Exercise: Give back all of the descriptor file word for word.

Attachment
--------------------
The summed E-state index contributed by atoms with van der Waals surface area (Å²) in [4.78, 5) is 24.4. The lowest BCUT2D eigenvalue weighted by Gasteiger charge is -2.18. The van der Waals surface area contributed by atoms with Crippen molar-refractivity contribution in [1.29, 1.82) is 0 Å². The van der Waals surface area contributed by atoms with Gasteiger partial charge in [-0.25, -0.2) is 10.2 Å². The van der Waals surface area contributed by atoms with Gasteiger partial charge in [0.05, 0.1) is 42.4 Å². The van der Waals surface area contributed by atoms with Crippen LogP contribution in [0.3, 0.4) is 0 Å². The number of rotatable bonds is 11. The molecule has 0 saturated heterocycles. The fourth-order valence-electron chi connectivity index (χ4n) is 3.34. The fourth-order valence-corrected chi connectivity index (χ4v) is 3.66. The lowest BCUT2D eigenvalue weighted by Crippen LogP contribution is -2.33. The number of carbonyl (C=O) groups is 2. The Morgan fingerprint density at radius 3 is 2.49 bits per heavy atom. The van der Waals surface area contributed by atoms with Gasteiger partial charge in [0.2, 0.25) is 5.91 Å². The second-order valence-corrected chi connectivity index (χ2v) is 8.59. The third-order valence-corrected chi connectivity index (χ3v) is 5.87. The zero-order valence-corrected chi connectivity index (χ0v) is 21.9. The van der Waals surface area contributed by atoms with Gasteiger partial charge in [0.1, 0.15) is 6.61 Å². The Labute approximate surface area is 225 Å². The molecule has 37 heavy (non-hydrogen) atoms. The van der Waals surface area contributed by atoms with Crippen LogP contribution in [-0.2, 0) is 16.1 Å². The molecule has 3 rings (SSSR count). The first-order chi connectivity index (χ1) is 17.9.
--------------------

The summed E-state index contributed by atoms with van der Waals surface area (Å²) in [4.78, 5) is 24.4. The lowest BCUT2D eigenvalue weighted by Gasteiger charge is -2.18. The van der Waals surface area contributed by atoms with Crippen molar-refractivity contribution in [1.29, 1.82) is 0 Å². The van der Waals surface area contributed by atoms with Gasteiger partial charge in [-0.25, -0.2) is 10.2 Å². The van der Waals surface area contributed by atoms with Gasteiger partial charge in [0.05, 0.1) is 42.4 Å². The van der Waals surface area contributed by atoms with Crippen LogP contribution in [0.3, 0.4) is 0 Å². The number of rotatable bonds is 11. The molecule has 0 saturated heterocycles. The fourth-order valence-electron chi connectivity index (χ4n) is 3.34. The fourth-order valence-corrected chi connectivity index (χ4v) is 3.66. The lowest BCUT2D eigenvalue weighted by Crippen LogP contribution is -2.33. The number of carbonyl (C=O) groups is 2. The Morgan fingerprint density at radius 3 is 2.49 bits per heavy atom. The van der Waals surface area contributed by atoms with Gasteiger partial charge in [0.2, 0.25) is 5.91 Å². The second-order valence-corrected chi connectivity index (χ2v) is 8.59. The third-order valence-corrected chi connectivity index (χ3v) is 5.87. The zero-order valence-corrected chi connectivity index (χ0v) is 21.9. The van der Waals surface area contributed by atoms with Gasteiger partial charge in [0.1, 0.15) is 6.61 Å². The Labute approximate surface area is 225 Å². The molecule has 37 heavy (non-hydrogen) atoms. The van der Waals surface area contributed by atoms with Crippen LogP contribution in [-0.2, 0) is 16.1 Å². The molecule has 3 rings (SSSR count). The first-order chi connectivity index (χ1) is 17.9.